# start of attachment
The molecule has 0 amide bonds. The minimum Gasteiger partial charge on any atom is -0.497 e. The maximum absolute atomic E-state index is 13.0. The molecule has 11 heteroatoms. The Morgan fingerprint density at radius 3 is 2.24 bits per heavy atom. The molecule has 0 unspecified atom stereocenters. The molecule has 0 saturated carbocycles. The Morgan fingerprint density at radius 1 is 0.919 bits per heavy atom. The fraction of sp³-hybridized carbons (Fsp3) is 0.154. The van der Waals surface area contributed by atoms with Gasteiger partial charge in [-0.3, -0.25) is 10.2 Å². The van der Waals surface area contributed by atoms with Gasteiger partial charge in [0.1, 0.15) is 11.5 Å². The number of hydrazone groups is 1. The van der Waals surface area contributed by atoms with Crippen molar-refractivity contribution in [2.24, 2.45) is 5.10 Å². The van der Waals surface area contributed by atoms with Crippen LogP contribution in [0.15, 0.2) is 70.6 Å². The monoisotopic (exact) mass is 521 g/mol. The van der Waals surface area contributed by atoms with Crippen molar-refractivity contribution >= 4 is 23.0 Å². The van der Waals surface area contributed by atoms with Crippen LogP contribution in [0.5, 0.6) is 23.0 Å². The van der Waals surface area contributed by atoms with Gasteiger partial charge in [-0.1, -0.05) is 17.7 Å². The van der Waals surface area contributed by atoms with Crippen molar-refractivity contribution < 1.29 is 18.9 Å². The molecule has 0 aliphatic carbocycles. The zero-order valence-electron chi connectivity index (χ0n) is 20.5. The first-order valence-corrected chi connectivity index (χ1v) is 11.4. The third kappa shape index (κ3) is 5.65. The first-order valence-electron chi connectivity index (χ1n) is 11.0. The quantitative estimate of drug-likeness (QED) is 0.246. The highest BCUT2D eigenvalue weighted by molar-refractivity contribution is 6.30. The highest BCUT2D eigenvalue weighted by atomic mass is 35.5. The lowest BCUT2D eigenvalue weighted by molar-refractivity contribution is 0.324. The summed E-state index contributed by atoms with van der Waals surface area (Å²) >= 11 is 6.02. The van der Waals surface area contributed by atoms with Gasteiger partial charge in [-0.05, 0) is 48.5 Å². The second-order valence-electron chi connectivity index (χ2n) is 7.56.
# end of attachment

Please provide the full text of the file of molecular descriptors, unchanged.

The molecule has 0 amide bonds. The minimum Gasteiger partial charge on any atom is -0.497 e. The maximum absolute atomic E-state index is 13.0. The molecule has 11 heteroatoms. The Morgan fingerprint density at radius 3 is 2.24 bits per heavy atom. The molecule has 0 unspecified atom stereocenters. The molecule has 0 saturated carbocycles. The Morgan fingerprint density at radius 1 is 0.919 bits per heavy atom. The fraction of sp³-hybridized carbons (Fsp3) is 0.154. The van der Waals surface area contributed by atoms with Gasteiger partial charge in [-0.3, -0.25) is 10.2 Å². The van der Waals surface area contributed by atoms with Gasteiger partial charge in [0.1, 0.15) is 11.5 Å². The number of hydrazone groups is 1. The van der Waals surface area contributed by atoms with Crippen molar-refractivity contribution in [2.24, 2.45) is 5.10 Å². The van der Waals surface area contributed by atoms with Crippen LogP contribution in [0.15, 0.2) is 70.6 Å². The monoisotopic (exact) mass is 521 g/mol. The van der Waals surface area contributed by atoms with Crippen molar-refractivity contribution >= 4 is 23.0 Å². The van der Waals surface area contributed by atoms with Crippen LogP contribution in [0.5, 0.6) is 23.0 Å². The van der Waals surface area contributed by atoms with Gasteiger partial charge in [-0.1, -0.05) is 17.7 Å². The van der Waals surface area contributed by atoms with Crippen molar-refractivity contribution < 1.29 is 18.9 Å². The molecule has 0 aliphatic carbocycles. The zero-order valence-electron chi connectivity index (χ0n) is 20.5. The first-order valence-corrected chi connectivity index (χ1v) is 11.4. The third kappa shape index (κ3) is 5.65. The first-order valence-electron chi connectivity index (χ1n) is 11.0. The quantitative estimate of drug-likeness (QED) is 0.246. The highest BCUT2D eigenvalue weighted by molar-refractivity contribution is 6.30. The highest BCUT2D eigenvalue weighted by atomic mass is 35.5. The lowest BCUT2D eigenvalue weighted by molar-refractivity contribution is 0.324. The summed E-state index contributed by atoms with van der Waals surface area (Å²) >= 11 is 6.02. The van der Waals surface area contributed by atoms with Gasteiger partial charge in [-0.05, 0) is 48.5 Å². The second-order valence-electron chi connectivity index (χ2n) is 7.56.